By the time he recorded the 5-song Tijuana Moods for RCA in 1957, Mingus was already something of a legend. The album was inspired by an uninhibited bachelor getaway to the Baja California border town, accompanied by perennial drummer Dannie Richmond. The album version in this box set is the spectacular 22-track, 2-CD edition of 2001. Mingus signed with Columbia in 1959, and recorded four marathon medium-sized ensemble sessions in May and November that are heard on three CDs here – 1959’s Mingus Ah Um and 1960’s Mingus Dynasty, and Alternate Takes, which is comprised of alternate takes from both Mingus Ah Um and Mingus Dynasty.
After historic album stints at Atlantic and Impulse!, Mingus was rarely heard for five to six years, until he returned to Columbia in 1971. Two releases put Mingus back on the front page: Let My Children Hear Music and Charles Mingus and Friends In Concert (a celebration with the full Mingus Jazz Workshop band plus guests Gerry Mulligan, Gene Ammons, Lee Konitz, James Moody, Randy Weston and many others, including Bill Cosby as MC). Finally, there is the 2-CD masterwork of 1989, Epitaph, in which jazz scholar/conductor Gunther Schuller’s rediscovery of the original Mingus charts were produced as a grand tribute to their creator, with guests Wynton Marsalis, Randy Brecker, John Handy, George Adams, and dozens of others participating.
The boxed set contains extensive liner notes by Sue Mingus, his widow, and long-time manager of the various Mingus ensembles in constant existence since his death.
Many of Mingus’ greatest pieces may be heard over the course of the box including “Ysabel’s Table Dance,” “Scenes In The City,” “Better Get It In Your Soul,” “Goodbye Porkpie Hat,” “Fables Of Faubus,” “Song With Orange,” “The Shoes Of The Fisherman’s Wife Are Some Jive Ass Slippers,” “The Eye Of The Hurricane Sue,” “Peggy’s Blue Skylight,” and many others.
Tijuana Moods (RCA, 1957, double-CD)
Mingus Ah Um (Columbia, 1959)
Mingus Dynasty (Columbia, 1959)
Alternate Takes (Columbia, 1959)
Let My Children Hear Music (Columbia, 1971)
Charles Mingus & Friends In Concert (Columbia, 1972, double-CD)
Epitaph (Columbia, 1989, double-CD)
THE THELONIOUS MONK QUARTET – THE COMPLETE COLUMBIA STUDIO ALBUMS COLLECTION (6 titles, 6 CDs; Columbia/Legacy) After nearly a decade of historic, career-defining LPs for top jazz independent labels Blue Note, Prestige and Riverside from 1952 to 1961, piano colossus Thelonious Monk (1917-1982) arrived in 1962 at Columbia, the first and only major record label affiliation of his career. There he released six masterful, distinctive albums (all produced by Teo Macero) that are as integral to his lifetime’s work as anything he created before or after. Monk’s Dream was his Columbia debut, a quartet date with longtime stalwarts tenor saxophonist Charlie Rouse, bassist John Ore, and drummer Frankie Dunlop. The program consisted of Monk originals along with solo performances on the standards “Body and Soul” and “Just a Gigolo.” The quartet returned with Criss Cross in ’63, again a program of Monk originals (including his classic “Crepuscule For Nellie”) offset by two standards, a trio take (sans Rouse) of the stride piano workout “Tea For Two” and a solo on “Don’t Blame Me.”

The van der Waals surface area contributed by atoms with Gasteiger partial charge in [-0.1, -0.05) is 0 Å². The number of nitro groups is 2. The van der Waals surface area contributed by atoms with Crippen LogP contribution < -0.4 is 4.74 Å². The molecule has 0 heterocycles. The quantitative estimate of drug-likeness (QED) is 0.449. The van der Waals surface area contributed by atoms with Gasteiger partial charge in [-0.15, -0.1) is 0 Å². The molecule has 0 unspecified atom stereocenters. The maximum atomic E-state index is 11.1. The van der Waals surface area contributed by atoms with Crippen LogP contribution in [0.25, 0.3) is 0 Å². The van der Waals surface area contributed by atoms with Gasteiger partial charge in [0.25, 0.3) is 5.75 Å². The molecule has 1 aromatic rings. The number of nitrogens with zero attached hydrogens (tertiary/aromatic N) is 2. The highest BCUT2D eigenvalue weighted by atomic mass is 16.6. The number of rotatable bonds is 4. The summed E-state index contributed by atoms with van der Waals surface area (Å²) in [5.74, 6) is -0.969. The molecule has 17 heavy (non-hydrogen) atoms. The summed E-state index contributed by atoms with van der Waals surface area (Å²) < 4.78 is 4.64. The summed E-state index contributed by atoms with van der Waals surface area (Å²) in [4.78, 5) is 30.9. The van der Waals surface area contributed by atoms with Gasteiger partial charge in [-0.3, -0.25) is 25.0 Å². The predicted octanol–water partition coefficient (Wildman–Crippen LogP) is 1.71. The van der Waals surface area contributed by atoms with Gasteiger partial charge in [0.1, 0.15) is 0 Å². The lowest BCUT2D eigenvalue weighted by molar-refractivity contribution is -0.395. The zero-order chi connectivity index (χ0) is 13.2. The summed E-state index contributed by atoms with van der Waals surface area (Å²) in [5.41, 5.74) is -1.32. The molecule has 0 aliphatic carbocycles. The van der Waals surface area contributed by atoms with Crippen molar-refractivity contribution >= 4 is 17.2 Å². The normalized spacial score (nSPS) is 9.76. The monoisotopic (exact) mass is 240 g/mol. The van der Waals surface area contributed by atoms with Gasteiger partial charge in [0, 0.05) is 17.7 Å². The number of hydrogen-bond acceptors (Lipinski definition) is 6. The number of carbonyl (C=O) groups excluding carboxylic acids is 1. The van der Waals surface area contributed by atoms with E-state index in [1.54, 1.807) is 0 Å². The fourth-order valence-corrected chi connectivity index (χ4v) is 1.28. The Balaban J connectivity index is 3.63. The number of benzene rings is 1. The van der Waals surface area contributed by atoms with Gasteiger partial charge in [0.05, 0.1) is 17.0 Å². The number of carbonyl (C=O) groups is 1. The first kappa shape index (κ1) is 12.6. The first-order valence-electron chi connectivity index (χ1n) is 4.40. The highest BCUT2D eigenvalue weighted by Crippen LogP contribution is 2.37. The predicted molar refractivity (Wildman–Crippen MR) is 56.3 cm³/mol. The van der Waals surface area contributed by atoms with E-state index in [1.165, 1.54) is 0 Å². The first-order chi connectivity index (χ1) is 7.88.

The backdrop for the 1964 album It’s Monk’s Time was Monk’s presence on the cover of Time magazine in February, just months after JFK’s assassination (the week of which the cover had originally been scheduled). Monk and Rouse were now playing with bassist Butch Warren and drummer Ben Riley. The LP showcased them on three originals and a Monk-styled send-up of “Lulu’s Back in Town.” Monk’s (by now expected) solo standards comprised “Nice Work if You Can Get It” and Eubie Blake’s sweet “Memories of You.” In ’64, Monk. (period!), featured new bassist Larry Gales, and a program heavy on standards like the Al Jolson chestnut “Liza (All the Clouds’ll Roll Away),” and “Just You, Just Me” which is credited as the source for Monk’s signature, “Evidence.” The same lineup (with Rouse, Gales and Riley) was intact for 1966’s Straight, No Chaser, which benefits from the extra time of the 1996 CD. It added alternate takes and unreleased material (“I Didn’t Know About You” and Monk’s “Green Chimneys”) plus full-length versions of tracks that were severely edited for the LP.
1968’s Underground, Monk’s Columbia swan song as well as the last assembly by this quartet, earned a place in many LP collections because of its Grammy Award®-winning ‘underground’ bunker cover photo. Several new pieces are introduced by the composer including “Ugly Beauty,” “Boo Boo’s Birthday,” and “Green Chimneys” (although first recorded during the earlier Straight, No Chaser sessions — as above — the first released version of “Green Chimneys” to have actually been released was this one on Underground). We end with a bow to fellow piano great Bud Powell, “In Walked Bud,” with hip new lyrics and vocal by Jon Hendricks.